India maintains stake in South China Sea dispute

25 August 2016, Week 33 Issue 607

The Vietnamese government has reportedly extended the exploration period for ONGC Videsh Ltd’s (OVL) wholly owned Block 128, which lies in contested waters of the South China Sea.

Quoting sources close to the matter, Indian news outlets said this week that OVL’s extension came after the exploration period had lapsed on June 15. OVL is the overseas upstream arm of state-run Oil and Natural Gas Corp (ONGC).

The extension is the block’s fourth, with PTI reporting that the licence is now valid until June 15, 2017. OVL originally received a two-year extension until June 2014, which was then followed by an additional 12 months. The company received a third, one-year extension in May 2015.

OVL has failed to make a single hydrocarbons discovery in the 7,058-square km block, which lies in the PhuKhanh Basin, despite investing nearly US$51 million. However, New Delhi is believed to be behind the company’s decision to stay in the block, as it gives India a stake in the ongoing territorial dispute between the two South China Sea neighbours.

Although the Permanent Court of Arbitration in The Hague rejected China’s historical claims to around 90% of the South China Sea last month, Beijing has refused to acknowledge the tribunal’s ruling. As such, Hanoi is believed to be eager to keep India in the contested acreage as a means of offsetting some of Beijing’s growing regional economic, political and military clout.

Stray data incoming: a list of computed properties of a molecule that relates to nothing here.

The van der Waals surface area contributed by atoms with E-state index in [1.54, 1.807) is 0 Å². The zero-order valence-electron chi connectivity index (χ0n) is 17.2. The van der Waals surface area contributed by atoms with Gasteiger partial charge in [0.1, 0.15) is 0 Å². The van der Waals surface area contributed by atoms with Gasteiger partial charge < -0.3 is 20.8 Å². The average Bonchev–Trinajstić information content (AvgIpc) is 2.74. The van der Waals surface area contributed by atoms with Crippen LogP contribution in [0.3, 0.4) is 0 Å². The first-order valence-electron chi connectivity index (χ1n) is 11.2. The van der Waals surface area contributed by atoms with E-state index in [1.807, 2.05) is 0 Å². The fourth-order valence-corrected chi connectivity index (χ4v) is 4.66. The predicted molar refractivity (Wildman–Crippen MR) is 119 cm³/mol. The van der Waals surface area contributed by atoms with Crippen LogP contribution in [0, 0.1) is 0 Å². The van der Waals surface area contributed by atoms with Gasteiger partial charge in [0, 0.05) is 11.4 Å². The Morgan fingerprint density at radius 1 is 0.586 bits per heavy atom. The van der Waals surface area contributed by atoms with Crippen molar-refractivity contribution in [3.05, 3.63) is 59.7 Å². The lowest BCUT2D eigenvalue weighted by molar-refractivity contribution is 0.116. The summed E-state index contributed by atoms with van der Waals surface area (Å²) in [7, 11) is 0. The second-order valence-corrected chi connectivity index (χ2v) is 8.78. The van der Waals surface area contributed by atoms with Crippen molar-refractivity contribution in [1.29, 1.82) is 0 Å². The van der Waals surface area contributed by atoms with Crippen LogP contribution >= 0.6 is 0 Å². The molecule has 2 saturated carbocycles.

“The government of Vietnam wants India with them,” an unnamed source told Indian financial news outlet VCCircle. Hanoi’s original extension for Block 128 came after state-owned China National Offshore Oil Corp. (CNOOC) offered the same area in an international bid round in 2012.

VCCircle’s source added: “In the process, OVL will also be saving US$15 million that it would have to pay if it failed to drill the required number of wells.”

OVL has previously forecast that exiting the block without meeting its exploration commitments would cost the company US$15-20 million. OVL relinquished Block 127, which was awarded alongside 128 in 2006, after it completed its work programme.

Edited by

Andrew Kemp


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